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Mr. Pickles: To ask the Secretary of State for the Home Department what consideration she has given to the merits of issuing one identity number to each citizen shared across the public sector. 
Meg Hillier: Section 2(5) of the Identity Cards Act 2006 requires that a unique number, the National Identity Registration Number, is given to each individual who is registered on the National Identity Register and issued with an ID card.
Subject to parliamentary approval and regulations it would then be possible for the National Identity Registration Number to become used as a general identifier, in accordance with the terms of the Data Protection Act 1998.
Mr. McNulty: The Government have made a major contribution to the cost of policing events in London over the past 10 years in the form of general grant, specific grants and the special payment to the Metropolitan Police Service for its capital city functions. In addition to this the Government have provided special grant on four occasions in the last 10 years as detailed in the following table.
|Special grant paid to the Metropolitan Police in the last 10 years|
|Event||Special g rant (£ million)|
Jenny Willott: To ask the Secretary of State for the Home Department (1) how much has been reimbursed to date to each police force for costs incurred over the police force merger consultations; and if she will make a statement; 
Mr. McNulty: Between September 2005 and July 2006, the Home Office spent approximately £400,000 on staff costs (representing a team of permanent, temporary and seconded staff averaging 10 people during this period), approximately £20,000 on legal costs and approximately £800,000 on consultancy for assessing and refining the police structures business cases. Other Home Office officials and special advisers made contributions to work on police restructuring as part of routine business and those costs could not be identified separately. Information on the full costs incurred by police forces on this work is not available. However, all police authorities were invited to submit claims for the additional costs incurred in the early preparations for police force mergers. On 30 October 2006, I announced in a written statement to Parliament the amounts to be offered towards those costs amounting to £3,997,200 in total. The amounts offered to each police authority are set out in the following table. Payment of these contributions was dependent on confirmation being received from each police authority that their claims had been made in accordance with the terms of the invitation. These payments have been made to all police authorities to whom the offers were made(1).
(1) Except for Humberside Police Authority and North Yorkshire Police Authority whose confirmations have not been received.
|Offers of payment towards additional costs incurred on the preparations for police force mergers|
|Police authority||Payment offered (£)|
|Total gross revenue expenditure for Northumbria, the north-east and England from 1997-98 to 2007-08|
|Northumbria||North E ast( 1)||England|
|(1) North-east region consists of Northumbria, Cleveland and Durham.|
(2) CIPFA estimated force revenue expenditure intentions in 2007-08.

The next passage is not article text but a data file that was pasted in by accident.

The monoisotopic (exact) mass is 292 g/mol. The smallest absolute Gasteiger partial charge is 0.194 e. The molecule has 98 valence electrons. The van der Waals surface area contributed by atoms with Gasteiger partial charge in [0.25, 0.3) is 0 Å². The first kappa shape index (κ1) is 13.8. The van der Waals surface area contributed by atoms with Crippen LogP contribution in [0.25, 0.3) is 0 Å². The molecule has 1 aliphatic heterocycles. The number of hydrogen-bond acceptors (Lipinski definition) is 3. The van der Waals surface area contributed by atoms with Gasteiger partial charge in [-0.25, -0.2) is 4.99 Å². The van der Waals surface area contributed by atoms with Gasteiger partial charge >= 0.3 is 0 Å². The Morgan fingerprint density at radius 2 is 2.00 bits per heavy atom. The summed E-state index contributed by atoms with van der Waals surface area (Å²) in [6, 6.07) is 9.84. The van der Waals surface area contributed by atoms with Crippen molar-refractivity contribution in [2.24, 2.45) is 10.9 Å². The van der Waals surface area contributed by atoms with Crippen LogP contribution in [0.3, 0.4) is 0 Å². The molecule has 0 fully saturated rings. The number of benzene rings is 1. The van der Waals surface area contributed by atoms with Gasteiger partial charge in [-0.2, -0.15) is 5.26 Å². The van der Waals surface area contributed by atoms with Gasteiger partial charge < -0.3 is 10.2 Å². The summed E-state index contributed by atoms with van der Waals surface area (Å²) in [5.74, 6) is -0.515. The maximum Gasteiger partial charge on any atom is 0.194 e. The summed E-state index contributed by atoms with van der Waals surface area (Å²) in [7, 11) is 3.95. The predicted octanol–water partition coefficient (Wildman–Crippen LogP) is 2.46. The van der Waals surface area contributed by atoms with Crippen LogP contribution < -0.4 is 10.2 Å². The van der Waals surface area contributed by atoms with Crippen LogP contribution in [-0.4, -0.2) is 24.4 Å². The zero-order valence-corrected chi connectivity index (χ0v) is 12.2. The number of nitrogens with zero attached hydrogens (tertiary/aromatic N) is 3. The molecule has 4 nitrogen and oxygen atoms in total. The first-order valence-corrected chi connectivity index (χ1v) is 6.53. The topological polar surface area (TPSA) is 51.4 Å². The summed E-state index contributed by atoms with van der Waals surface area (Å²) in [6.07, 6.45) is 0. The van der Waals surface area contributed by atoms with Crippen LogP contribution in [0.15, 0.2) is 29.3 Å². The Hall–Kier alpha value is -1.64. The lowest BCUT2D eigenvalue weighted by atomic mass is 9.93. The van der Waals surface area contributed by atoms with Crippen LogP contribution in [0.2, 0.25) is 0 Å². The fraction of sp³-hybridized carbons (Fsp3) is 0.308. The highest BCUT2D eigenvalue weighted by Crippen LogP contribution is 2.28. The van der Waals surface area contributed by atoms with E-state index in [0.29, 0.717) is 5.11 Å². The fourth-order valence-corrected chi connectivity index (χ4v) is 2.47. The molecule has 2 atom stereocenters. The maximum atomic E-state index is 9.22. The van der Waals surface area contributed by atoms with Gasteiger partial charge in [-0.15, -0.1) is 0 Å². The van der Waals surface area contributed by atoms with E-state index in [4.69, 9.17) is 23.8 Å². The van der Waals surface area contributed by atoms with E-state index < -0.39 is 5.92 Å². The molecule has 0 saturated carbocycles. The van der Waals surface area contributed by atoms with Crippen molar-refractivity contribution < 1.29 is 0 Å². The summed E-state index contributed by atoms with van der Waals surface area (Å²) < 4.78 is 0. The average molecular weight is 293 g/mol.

CIFPA police statistics actuals for 1997-98 to 2006-07 and estimates for 2007-08.
Martin Horwood: To ask the Secretary of State for the Home Department what her most recent estimate is of the revenue received from customers phoning on telephone numbers beginning 08 by police forces in the last five financial years. 
David Davis: To ask the Secretary of State for the Home Department (1) what the total operational cost of the suspicious activity reports regime has been since it was created; and how much was spent on capital establishment costs; 
Jacqui Smith: Suspicious activity reports (SARs) are submitted to the UK Financial Intelligence Unit (UKFIU) in the Serious Organised Crime Agency (SOCA). £12,792.502 has been spent on the operation of the UK Financial Intelligence Unit (UKFIU) since April 2006, when the Serious Organised Crime Agency (SOCA) assumed responsibility for the UKFIU. In 2007 £7,305,511 was spent on the operation of the UKFIU. This includes the running costs of the SARs transformation project. This is not contained within the FIU, but is an IT-enabled business change project entirely focused on improving the SARs regime. In addition, the overhead charge associated with running estates and IT for the UKFIU is currently around £1,200,000 per year.
Jacqui Smith: SARs make a contribution to a range of outcomes including asset recovery but also harm reduction, the building of intelligence on criminals and terrorists, and criminal convictions. In relation to terrorism, the information contained in SARs has been used to assist in the prevention of further terrorist activity, through being linked to ongoing inquiries, and regularly adds valuable new information.
Because the information contained in SARs is one of many inputs to these results it is not possible to quantify the value of these in terms of amounts of criminal assets recovered. Nor would this cover the full range of benefits.
Mr. Jeremy Browne: To ask the Secretary of State for the Home Department pursuant to the answer of 29 November 2007, Official Report, columns 662-64W, on racial violence, how many and what percentage of those incidents resulted in a conviction. 
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